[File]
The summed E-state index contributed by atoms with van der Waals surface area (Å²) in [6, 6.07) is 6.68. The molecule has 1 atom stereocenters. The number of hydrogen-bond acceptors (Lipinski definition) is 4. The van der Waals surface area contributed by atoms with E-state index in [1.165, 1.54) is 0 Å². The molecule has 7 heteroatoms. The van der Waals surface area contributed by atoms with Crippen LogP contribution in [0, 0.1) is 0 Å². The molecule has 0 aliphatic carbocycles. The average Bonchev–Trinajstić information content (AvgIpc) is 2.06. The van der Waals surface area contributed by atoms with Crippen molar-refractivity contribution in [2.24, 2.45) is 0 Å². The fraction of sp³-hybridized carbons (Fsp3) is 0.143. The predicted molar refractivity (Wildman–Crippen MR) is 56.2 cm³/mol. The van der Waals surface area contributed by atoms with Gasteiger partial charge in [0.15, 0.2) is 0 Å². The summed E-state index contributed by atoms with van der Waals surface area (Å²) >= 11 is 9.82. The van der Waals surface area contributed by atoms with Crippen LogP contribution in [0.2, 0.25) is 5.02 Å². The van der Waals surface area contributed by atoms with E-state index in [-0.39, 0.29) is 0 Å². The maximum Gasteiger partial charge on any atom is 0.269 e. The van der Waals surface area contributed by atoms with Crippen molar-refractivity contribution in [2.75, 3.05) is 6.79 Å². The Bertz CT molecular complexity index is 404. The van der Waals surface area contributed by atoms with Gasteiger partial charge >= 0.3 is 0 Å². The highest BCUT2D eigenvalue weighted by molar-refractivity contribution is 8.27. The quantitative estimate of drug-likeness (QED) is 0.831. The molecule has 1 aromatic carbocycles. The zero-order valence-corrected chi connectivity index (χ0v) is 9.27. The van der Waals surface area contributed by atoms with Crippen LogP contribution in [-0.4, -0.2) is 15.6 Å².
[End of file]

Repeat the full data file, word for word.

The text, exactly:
The summed E-state index contributed by atoms with van der Waals surface area (Å²) in [6, 6.07) is 6.68. The molecule has 1 atom stereocenters. The number of hydrogen-bond acceptors (Lipinski definition) is 4. The van der Waals surface area contributed by atoms with E-state index in [1.165, 1.54) is 0 Å². The molecule has 7 heteroatoms. The van der Waals surface area contributed by atoms with Crippen LogP contribution in [0, 0.1) is 0 Å². The molecule has 0 aliphatic carbocycles. The average Bonchev–Trinajstić information content (AvgIpc) is 2.06. The van der Waals surface area contributed by atoms with Crippen molar-refractivity contribution in [2.24, 2.45) is 0 Å². The fraction of sp³-hybridized carbons (Fsp3) is 0.143. The predicted molar refractivity (Wildman–Crippen MR) is 56.2 cm³/mol. The van der Waals surface area contributed by atoms with Gasteiger partial charge in [0.15, 0.2) is 0 Å². The summed E-state index contributed by atoms with van der Waals surface area (Å²) >= 11 is 9.82. The van der Waals surface area contributed by atoms with Crippen LogP contribution in [0.2, 0.25) is 5.02 Å². The van der Waals surface area contributed by atoms with E-state index in [-0.39, 0.29) is 0 Å². The maximum Gasteiger partial charge on any atom is 0.269 e. The van der Waals surface area contributed by atoms with Crippen molar-refractivity contribution in [2.75, 3.05) is 6.79 Å². The Bertz CT molecular complexity index is 404. The van der Waals surface area contributed by atoms with Gasteiger partial charge >= 0.3 is 0 Å². The highest BCUT2D eigenvalue weighted by molar-refractivity contribution is 8.27. The quantitative estimate of drug-likeness (QED) is 0.831. The molecule has 1 aromatic carbocycles. The zero-order valence-corrected chi connectivity index (χ0v) is 9.27. The van der Waals surface area contributed by atoms with Crippen LogP contribution in [-0.4, -0.2) is 15.6 Å².